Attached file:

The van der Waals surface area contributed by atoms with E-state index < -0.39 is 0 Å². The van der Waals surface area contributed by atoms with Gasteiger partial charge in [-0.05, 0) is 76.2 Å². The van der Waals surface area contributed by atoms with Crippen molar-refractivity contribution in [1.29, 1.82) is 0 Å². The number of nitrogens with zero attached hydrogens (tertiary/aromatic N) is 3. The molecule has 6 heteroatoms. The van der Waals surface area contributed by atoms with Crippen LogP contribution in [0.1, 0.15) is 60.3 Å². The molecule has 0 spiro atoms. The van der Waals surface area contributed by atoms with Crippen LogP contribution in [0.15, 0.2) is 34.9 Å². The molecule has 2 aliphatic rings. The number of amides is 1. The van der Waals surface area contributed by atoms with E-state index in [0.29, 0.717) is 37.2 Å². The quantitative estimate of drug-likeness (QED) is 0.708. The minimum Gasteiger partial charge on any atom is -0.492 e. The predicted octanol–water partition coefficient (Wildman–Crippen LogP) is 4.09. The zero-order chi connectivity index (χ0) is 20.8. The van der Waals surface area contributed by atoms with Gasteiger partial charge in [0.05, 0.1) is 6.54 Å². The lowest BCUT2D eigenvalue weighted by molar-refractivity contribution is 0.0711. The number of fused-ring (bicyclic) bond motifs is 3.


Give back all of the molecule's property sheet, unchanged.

The van der Waals surface area contributed by atoms with E-state index < -0.39 is 0 Å². The van der Waals surface area contributed by atoms with Gasteiger partial charge in [-0.05, 0) is 76.2 Å². The van der Waals surface area contributed by atoms with Crippen molar-refractivity contribution in [1.29, 1.82) is 0 Å². The number of nitrogens with zero attached hydrogens (tertiary/aromatic N) is 3. The molecule has 6 heteroatoms. The van der Waals surface area contributed by atoms with Crippen LogP contribution in [0.1, 0.15) is 60.3 Å². The molecule has 0 spiro atoms. The van der Waals surface area contributed by atoms with Crippen LogP contribution in [0.15, 0.2) is 34.9 Å². The molecule has 2 aliphatic rings. The number of amides is 1. The van der Waals surface area contributed by atoms with E-state index in [0.29, 0.717) is 37.2 Å². The quantitative estimate of drug-likeness (QED) is 0.708. The minimum Gasteiger partial charge on any atom is -0.492 e. The predicted octanol–water partition coefficient (Wildman–Crippen LogP) is 4.09. The zero-order chi connectivity index (χ0) is 20.8. The van der Waals surface area contributed by atoms with Gasteiger partial charge in [0.05, 0.1) is 6.54 Å². The lowest BCUT2D eigenvalue weighted by molar-refractivity contribution is 0.0711. The number of fused-ring (bicyclic) bond motifs is 3.